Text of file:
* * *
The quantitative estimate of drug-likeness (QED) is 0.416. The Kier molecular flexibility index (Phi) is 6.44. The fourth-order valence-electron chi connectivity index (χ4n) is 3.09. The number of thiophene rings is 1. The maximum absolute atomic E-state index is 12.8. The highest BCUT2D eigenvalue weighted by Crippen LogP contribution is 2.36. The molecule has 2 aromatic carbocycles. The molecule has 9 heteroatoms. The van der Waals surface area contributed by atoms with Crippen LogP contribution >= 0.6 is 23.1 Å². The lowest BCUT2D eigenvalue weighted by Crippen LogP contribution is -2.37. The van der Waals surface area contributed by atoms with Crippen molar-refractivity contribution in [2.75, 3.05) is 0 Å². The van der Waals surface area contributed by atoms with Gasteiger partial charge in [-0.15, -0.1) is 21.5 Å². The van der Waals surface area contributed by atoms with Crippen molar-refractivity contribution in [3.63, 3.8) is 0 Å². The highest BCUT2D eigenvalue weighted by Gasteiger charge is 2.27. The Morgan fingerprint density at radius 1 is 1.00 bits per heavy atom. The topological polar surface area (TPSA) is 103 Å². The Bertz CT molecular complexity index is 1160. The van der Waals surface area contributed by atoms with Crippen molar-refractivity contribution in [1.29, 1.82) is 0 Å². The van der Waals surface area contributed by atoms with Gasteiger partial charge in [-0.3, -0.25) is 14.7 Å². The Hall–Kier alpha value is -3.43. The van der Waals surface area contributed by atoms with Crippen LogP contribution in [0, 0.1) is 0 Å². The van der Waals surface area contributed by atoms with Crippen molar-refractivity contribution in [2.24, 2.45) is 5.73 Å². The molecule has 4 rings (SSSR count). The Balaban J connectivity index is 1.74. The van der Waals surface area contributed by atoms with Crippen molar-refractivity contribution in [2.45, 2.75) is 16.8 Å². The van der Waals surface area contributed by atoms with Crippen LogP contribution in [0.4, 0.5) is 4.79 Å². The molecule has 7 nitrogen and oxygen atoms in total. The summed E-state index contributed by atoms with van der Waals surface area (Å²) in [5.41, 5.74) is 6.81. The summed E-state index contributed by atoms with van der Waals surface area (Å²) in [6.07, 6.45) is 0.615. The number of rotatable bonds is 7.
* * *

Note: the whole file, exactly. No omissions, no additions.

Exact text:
The quantitative estimate of drug-likeness (QED) is 0.416. The Kier molecular flexibility index (Phi) is 6.44. The fourth-order valence-electron chi connectivity index (χ4n) is 3.09. The number of thiophene rings is 1. The maximum absolute atomic E-state index is 12.8. The highest BCUT2D eigenvalue weighted by Crippen LogP contribution is 2.36. The molecule has 2 aromatic carbocycles. The molecule has 9 heteroatoms. The van der Waals surface area contributed by atoms with Crippen LogP contribution >= 0.6 is 23.1 Å². The lowest BCUT2D eigenvalue weighted by Crippen LogP contribution is -2.37. The van der Waals surface area contributed by atoms with Crippen molar-refractivity contribution in [2.75, 3.05) is 0 Å². The van der Waals surface area contributed by atoms with Gasteiger partial charge in [-0.15, -0.1) is 21.5 Å². The van der Waals surface area contributed by atoms with Crippen molar-refractivity contribution in [3.63, 3.8) is 0 Å². The highest BCUT2D eigenvalue weighted by Gasteiger charge is 2.27. The Morgan fingerprint density at radius 1 is 1.00 bits per heavy atom. The topological polar surface area (TPSA) is 103 Å². The Bertz CT molecular complexity index is 1160. The van der Waals surface area contributed by atoms with Crippen molar-refractivity contribution in [1.29, 1.82) is 0 Å². The van der Waals surface area contributed by atoms with Gasteiger partial charge in [-0.3, -0.25) is 14.7 Å². The Hall–Kier alpha value is -3.43. The van der Waals surface area contributed by atoms with Crippen LogP contribution in [0, 0.1) is 0 Å². The van der Waals surface area contributed by atoms with Crippen molar-refractivity contribution in [2.24, 2.45) is 5.73 Å². The molecule has 4 rings (SSSR count). The Balaban J connectivity index is 1.74. The van der Waals surface area contributed by atoms with Crippen molar-refractivity contribution in [2.45, 2.75) is 16.8 Å². The van der Waals surface area contributed by atoms with Crippen LogP contribution in [0.4, 0.5) is 4.79 Å². The molecule has 7 nitrogen and oxygen atoms in total. The summed E-state index contributed by atoms with van der Waals surface area (Å²) in [5.41, 5.74) is 6.81. The summed E-state index contributed by atoms with van der Waals surface area (Å²) in [6.07, 6.45) is 0.615. The number of rotatable bonds is 7.